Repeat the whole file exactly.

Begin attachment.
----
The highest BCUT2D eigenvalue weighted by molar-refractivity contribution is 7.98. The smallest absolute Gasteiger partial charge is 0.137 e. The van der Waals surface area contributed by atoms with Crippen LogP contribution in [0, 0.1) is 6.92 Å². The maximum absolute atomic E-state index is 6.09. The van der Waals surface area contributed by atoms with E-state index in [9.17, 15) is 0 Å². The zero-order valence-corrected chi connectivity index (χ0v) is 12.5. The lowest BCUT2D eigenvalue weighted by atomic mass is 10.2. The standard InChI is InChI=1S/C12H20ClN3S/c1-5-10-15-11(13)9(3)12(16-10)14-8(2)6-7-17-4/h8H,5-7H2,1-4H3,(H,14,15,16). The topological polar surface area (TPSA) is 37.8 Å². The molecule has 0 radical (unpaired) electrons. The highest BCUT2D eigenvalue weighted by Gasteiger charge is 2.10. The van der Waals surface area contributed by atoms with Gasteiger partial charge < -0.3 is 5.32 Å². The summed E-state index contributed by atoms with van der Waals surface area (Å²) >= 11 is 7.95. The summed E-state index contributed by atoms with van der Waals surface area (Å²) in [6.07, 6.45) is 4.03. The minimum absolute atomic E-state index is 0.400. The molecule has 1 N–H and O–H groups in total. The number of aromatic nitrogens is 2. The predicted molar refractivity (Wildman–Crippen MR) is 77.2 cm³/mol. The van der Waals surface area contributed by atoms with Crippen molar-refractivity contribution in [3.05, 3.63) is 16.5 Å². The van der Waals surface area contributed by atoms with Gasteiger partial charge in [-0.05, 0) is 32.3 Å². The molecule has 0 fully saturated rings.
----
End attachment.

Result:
The highest BCUT2D eigenvalue weighted by molar-refractivity contribution is 7.98. The smallest absolute Gasteiger partial charge is 0.137 e. The van der Waals surface area contributed by atoms with Crippen LogP contribution in [0, 0.1) is 6.92 Å². The maximum absolute atomic E-state index is 6.09. The van der Waals surface area contributed by atoms with E-state index in [9.17, 15) is 0 Å². The zero-order valence-corrected chi connectivity index (χ0v) is 12.5. The lowest BCUT2D eigenvalue weighted by atomic mass is 10.2. The standard InChI is InChI=1S/C12H20ClN3S/c1-5-10-15-11(13)9(3)12(16-10)14-8(2)6-7-17-4/h8H,5-7H2,1-4H3,(H,14,15,16). The topological polar surface area (TPSA) is 37.8 Å². The molecule has 0 radical (unpaired) electrons. The highest BCUT2D eigenvalue weighted by Gasteiger charge is 2.10. The van der Waals surface area contributed by atoms with Gasteiger partial charge < -0.3 is 5.32 Å². The summed E-state index contributed by atoms with van der Waals surface area (Å²) >= 11 is 7.95. The summed E-state index contributed by atoms with van der Waals surface area (Å²) in [6.07, 6.45) is 4.03. The minimum absolute atomic E-state index is 0.400. The molecule has 1 N–H and O–H groups in total. The number of aromatic nitrogens is 2. The predicted molar refractivity (Wildman–Crippen MR) is 77.2 cm³/mol. The van der Waals surface area contributed by atoms with Crippen molar-refractivity contribution in [3.05, 3.63) is 16.5 Å². The van der Waals surface area contributed by atoms with Gasteiger partial charge in [-0.05, 0) is 32.3 Å². The molecule has 0 fully saturated rings.